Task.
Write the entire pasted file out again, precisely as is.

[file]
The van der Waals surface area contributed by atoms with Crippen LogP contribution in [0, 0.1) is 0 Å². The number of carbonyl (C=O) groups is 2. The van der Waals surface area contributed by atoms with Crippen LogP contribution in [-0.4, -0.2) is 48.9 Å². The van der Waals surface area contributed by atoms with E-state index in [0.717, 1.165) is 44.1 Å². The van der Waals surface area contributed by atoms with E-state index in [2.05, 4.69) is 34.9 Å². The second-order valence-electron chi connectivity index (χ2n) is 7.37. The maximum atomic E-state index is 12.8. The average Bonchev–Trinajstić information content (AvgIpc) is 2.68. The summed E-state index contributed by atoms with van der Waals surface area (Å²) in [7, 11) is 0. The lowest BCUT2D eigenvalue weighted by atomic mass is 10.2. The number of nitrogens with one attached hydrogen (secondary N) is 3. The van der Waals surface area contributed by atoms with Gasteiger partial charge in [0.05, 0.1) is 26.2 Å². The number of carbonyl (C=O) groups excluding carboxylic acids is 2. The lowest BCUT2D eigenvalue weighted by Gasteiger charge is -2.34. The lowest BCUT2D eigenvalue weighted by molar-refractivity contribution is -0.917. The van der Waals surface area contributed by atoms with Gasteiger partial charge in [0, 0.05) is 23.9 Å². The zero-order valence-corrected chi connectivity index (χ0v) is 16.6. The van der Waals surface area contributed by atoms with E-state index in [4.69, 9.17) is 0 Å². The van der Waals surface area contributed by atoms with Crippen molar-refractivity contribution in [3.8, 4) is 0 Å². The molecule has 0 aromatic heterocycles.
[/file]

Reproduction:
The van der Waals surface area contributed by atoms with Crippen LogP contribution in [0, 0.1) is 0 Å². The number of carbonyl (C=O) groups is 2. The van der Waals surface area contributed by atoms with Crippen LogP contribution in [-0.4, -0.2) is 48.9 Å². The van der Waals surface area contributed by atoms with E-state index in [0.717, 1.165) is 44.1 Å². The van der Waals surface area contributed by atoms with E-state index in [2.05, 4.69) is 34.9 Å². The second-order valence-electron chi connectivity index (χ2n) is 7.37. The maximum atomic E-state index is 12.8. The average Bonchev–Trinajstić information content (AvgIpc) is 2.68. The summed E-state index contributed by atoms with van der Waals surface area (Å²) in [7, 11) is 0. The lowest BCUT2D eigenvalue weighted by atomic mass is 10.2. The number of nitrogens with one attached hydrogen (secondary N) is 3. The van der Waals surface area contributed by atoms with Gasteiger partial charge in [0.05, 0.1) is 26.2 Å². The number of carbonyl (C=O) groups excluding carboxylic acids is 2. The lowest BCUT2D eigenvalue weighted by Gasteiger charge is -2.34. The lowest BCUT2D eigenvalue weighted by molar-refractivity contribution is -0.917. The van der Waals surface area contributed by atoms with Gasteiger partial charge in [0, 0.05) is 23.9 Å². The zero-order valence-corrected chi connectivity index (χ0v) is 16.6. The van der Waals surface area contributed by atoms with E-state index in [4.69, 9.17) is 0 Å². The van der Waals surface area contributed by atoms with Crippen molar-refractivity contribution in [3.8, 4) is 0 Å². The molecule has 0 aromatic heterocycles.